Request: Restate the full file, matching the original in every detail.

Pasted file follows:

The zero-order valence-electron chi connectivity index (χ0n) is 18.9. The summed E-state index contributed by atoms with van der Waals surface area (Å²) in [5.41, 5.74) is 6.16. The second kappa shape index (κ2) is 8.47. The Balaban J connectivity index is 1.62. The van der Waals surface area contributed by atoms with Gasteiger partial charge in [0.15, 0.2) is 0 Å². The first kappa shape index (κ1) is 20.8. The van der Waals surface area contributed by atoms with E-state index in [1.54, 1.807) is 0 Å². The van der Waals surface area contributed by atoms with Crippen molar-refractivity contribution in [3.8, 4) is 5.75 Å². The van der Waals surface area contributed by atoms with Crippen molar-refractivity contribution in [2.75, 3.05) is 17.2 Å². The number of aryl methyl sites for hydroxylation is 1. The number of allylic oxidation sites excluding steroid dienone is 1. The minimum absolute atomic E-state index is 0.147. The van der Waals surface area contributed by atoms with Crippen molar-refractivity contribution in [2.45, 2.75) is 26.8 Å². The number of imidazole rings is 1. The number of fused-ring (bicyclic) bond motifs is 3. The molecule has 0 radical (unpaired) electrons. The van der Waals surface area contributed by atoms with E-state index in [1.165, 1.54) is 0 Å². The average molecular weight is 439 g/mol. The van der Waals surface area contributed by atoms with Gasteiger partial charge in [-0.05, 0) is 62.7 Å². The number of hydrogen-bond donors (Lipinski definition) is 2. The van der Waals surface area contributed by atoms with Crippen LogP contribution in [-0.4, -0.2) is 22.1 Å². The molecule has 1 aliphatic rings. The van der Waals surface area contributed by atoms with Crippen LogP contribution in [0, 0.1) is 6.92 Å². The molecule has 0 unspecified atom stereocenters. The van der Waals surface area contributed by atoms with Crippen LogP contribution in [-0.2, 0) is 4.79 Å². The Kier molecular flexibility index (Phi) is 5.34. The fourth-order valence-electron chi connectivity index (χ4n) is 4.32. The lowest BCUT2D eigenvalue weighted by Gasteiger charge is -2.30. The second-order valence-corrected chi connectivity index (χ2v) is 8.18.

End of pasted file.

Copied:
The zero-order valence-electron chi connectivity index (χ0n) is 18.9. The summed E-state index contributed by atoms with van der Waals surface area (Å²) in [5.41, 5.74) is 6.16. The second kappa shape index (κ2) is 8.47. The Balaban J connectivity index is 1.62. The van der Waals surface area contributed by atoms with Gasteiger partial charge in [0.15, 0.2) is 0 Å². The first kappa shape index (κ1) is 20.8. The van der Waals surface area contributed by atoms with E-state index in [1.54, 1.807) is 0 Å². The van der Waals surface area contributed by atoms with Crippen molar-refractivity contribution in [3.8, 4) is 5.75 Å². The van der Waals surface area contributed by atoms with Crippen molar-refractivity contribution in [2.75, 3.05) is 17.2 Å². The number of aryl methyl sites for hydroxylation is 1. The number of allylic oxidation sites excluding steroid dienone is 1. The minimum absolute atomic E-state index is 0.147. The van der Waals surface area contributed by atoms with Crippen molar-refractivity contribution in [2.45, 2.75) is 26.8 Å². The number of imidazole rings is 1. The number of fused-ring (bicyclic) bond motifs is 3. The molecule has 0 radical (unpaired) electrons. The van der Waals surface area contributed by atoms with E-state index in [1.165, 1.54) is 0 Å². The average molecular weight is 439 g/mol. The van der Waals surface area contributed by atoms with Gasteiger partial charge in [-0.05, 0) is 62.7 Å². The number of hydrogen-bond donors (Lipinski definition) is 2. The van der Waals surface area contributed by atoms with Crippen LogP contribution in [-0.4, -0.2) is 22.1 Å². The molecule has 1 aliphatic rings. The van der Waals surface area contributed by atoms with Crippen LogP contribution in [0, 0.1) is 6.92 Å². The molecule has 0 unspecified atom stereocenters. The van der Waals surface area contributed by atoms with Crippen LogP contribution in [-0.2, 0) is 4.79 Å². The Kier molecular flexibility index (Phi) is 5.34. The fourth-order valence-electron chi connectivity index (χ4n) is 4.32. The lowest BCUT2D eigenvalue weighted by Gasteiger charge is -2.30. The second-order valence-corrected chi connectivity index (χ2v) is 8.18.